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MSU Powwow Celebration Friday and Saturday

Submitted photo Dancers wearing regalia dance during past powwows held at MSU.

The 30th annual Spring Honor Dance & Pow Wow Celebration will be held Friday and Saturday at the Minot State University Dome. Admission is $3 a day or $5 for a two day wristband for those ages 12 to 55. Elders will be admitted for free. MSU students, faculty and staff will be admitted for free with an ID.

The event has grown by leaps and bounds from its origins three decades ago and is now attracting competitors and vendors from many other parts of the country, said Annette Mennem, director of the Native American Center and co-chair for the Diversity Council and advisor for the Native American Club.

“It’s kind of like a rodeo circuit,” Mennem said earlier this week, in that dancers will travel to and compete at different events held throughout the year.

Men compete in the traditional, grass, and fancy categories and women compete in the traditional, fancy and jingle categories. Cash prizes are awarded for each of the different age categories.

When Mennem started planning the event in 2012, there were only 12 drum groups; now there are about 16.

Submitted photo Dancers wearing regalia dance during past powwows held at MSU.

Vendors will come from as far away as Arizona and Salt Lake City and other areas.

“The city sees a benefit from that,” Mennem said.

The average family in town for the pow wow will spend up to $1,000 over the weekend, Mennem said one study showed.

Four local hotels also offered to become the official hosts of the pow wow.

Students are also a huge part of success of the pow wow. It is the largest student-led event on campus and Mennem said there are more than 130 student volunteers who are helping to organize and run the event.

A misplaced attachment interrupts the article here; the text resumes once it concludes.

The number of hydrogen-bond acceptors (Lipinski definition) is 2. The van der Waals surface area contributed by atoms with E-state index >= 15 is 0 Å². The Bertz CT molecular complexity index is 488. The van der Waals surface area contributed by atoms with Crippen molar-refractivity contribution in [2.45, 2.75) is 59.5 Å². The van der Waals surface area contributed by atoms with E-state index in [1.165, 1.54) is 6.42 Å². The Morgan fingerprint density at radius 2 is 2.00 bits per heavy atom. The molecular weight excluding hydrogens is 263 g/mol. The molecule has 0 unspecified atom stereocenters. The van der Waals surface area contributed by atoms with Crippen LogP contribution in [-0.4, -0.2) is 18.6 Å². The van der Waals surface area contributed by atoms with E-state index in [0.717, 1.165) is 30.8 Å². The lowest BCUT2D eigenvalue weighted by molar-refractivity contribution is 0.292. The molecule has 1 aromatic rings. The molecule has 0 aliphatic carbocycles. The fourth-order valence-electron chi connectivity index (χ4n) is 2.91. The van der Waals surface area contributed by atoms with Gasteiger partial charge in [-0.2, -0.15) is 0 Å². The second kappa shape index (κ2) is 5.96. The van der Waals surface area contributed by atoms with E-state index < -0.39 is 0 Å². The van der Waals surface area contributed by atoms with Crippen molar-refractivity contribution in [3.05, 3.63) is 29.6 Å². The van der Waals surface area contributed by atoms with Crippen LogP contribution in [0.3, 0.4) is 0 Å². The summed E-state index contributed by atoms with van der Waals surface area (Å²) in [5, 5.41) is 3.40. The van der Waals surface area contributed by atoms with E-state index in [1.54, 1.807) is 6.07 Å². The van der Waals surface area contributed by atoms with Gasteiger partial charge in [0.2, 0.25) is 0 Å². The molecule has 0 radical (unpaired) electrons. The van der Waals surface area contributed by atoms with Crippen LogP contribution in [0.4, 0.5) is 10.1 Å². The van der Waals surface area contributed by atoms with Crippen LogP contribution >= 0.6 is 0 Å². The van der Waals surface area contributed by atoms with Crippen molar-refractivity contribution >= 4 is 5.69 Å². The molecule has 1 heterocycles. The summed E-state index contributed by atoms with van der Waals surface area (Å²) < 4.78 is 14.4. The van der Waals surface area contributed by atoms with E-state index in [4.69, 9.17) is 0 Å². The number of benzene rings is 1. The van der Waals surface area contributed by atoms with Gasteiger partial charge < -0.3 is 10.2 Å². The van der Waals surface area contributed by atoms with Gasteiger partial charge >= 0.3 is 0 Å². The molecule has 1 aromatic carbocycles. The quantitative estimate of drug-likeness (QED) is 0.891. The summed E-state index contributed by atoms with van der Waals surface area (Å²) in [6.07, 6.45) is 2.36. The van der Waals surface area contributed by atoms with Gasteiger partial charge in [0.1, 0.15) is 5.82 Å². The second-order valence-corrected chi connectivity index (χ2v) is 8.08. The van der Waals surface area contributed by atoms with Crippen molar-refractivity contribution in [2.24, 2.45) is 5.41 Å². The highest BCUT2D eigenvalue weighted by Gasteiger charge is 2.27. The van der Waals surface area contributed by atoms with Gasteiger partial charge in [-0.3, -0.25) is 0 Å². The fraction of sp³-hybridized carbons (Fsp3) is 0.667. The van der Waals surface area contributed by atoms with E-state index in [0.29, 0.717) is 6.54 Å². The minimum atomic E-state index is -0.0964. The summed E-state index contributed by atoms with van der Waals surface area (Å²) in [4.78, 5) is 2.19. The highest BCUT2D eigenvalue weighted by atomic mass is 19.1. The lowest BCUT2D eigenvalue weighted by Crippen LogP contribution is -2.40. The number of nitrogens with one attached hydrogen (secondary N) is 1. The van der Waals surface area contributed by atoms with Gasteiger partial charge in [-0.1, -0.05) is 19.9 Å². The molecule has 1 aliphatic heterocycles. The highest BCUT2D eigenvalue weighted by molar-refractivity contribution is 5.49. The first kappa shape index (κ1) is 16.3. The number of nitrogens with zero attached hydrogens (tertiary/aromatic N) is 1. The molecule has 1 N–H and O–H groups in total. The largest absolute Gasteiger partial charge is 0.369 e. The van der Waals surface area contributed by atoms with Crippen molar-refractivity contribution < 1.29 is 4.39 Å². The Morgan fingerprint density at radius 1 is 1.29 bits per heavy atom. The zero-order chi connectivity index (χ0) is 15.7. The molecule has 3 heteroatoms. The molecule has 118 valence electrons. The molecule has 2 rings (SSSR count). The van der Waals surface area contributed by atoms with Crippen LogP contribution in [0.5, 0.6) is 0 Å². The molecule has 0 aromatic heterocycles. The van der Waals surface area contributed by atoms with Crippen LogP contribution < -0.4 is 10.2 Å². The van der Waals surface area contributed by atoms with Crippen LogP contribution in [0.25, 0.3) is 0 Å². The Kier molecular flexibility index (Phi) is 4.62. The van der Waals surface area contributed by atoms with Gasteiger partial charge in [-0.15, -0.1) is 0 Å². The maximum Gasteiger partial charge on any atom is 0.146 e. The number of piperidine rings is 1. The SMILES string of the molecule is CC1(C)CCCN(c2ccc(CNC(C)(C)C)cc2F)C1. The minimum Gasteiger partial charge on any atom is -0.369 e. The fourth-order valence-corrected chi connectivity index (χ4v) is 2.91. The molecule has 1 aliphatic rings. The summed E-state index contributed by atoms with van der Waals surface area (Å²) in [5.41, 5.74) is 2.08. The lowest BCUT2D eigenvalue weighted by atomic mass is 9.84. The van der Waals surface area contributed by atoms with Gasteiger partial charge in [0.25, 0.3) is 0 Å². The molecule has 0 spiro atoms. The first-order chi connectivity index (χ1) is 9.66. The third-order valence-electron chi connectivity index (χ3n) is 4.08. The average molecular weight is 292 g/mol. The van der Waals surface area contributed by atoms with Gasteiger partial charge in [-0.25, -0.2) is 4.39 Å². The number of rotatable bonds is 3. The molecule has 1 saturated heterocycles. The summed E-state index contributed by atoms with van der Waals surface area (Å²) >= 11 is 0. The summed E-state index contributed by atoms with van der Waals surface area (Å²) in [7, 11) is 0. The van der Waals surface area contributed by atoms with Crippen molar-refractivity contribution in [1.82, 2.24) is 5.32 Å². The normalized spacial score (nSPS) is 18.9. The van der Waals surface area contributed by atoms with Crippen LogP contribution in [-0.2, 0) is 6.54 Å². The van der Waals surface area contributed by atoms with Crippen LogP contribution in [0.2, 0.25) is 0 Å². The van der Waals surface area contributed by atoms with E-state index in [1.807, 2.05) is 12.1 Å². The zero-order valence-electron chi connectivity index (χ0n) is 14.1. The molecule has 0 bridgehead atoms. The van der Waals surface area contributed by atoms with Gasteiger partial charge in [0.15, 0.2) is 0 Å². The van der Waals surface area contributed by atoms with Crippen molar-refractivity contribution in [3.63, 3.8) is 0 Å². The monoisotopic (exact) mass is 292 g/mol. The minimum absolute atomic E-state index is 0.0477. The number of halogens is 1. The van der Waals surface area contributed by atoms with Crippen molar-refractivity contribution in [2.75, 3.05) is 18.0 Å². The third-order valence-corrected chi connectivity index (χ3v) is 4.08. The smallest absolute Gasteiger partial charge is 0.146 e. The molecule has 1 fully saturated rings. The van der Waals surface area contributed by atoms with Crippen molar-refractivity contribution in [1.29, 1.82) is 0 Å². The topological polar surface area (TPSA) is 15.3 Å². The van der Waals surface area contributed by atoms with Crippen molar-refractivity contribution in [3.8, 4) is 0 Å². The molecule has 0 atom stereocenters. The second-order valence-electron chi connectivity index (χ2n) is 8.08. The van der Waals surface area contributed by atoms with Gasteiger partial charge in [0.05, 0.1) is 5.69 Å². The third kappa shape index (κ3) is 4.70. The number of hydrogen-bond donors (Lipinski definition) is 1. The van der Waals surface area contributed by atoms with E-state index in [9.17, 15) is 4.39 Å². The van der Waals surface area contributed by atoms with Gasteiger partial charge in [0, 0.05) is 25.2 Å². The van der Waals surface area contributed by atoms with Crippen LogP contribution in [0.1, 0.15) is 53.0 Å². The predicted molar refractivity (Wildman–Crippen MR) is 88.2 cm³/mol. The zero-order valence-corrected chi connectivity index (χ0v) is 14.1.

The action will kick off at 10 a.m. Friday, with registration for dancers and drum groups. At 7 p.m. Friday, there will be the Grand Entry Parade of Dancers. Following that Grand Entry, MSU will honor Thomas and Judy Fredericks. The Fredericks established the Catherine Medicine Stone Fredericks Scholarship Endowment in 2018, which provides scholarships benefiting Native American students. Thomas Fredericks’ mother was a lifelong resident of the Fort Berthold Indian Reservation and believed strongly in education, according to MSU.

On Saturday, dancers and drum group registration will open at 10 a.m. and close at 12:30 p.m. The Grand Entry Parade of Dancers will begin at 1 p.m. Saturday. There will be a free buffalo supper at 5 p.m., followed by the Grand Entry Parade of Dancers at 7 p.m.

At 8 p.m. Saturday there will be an honor parade of MSU students who are graduating in May. Vendors and food booths will open each day at 11 a.m.

Mennem said there are about 141 Native American students enrolled in on-campus or online classes. The university averages about 20 Native American graduates each spring.

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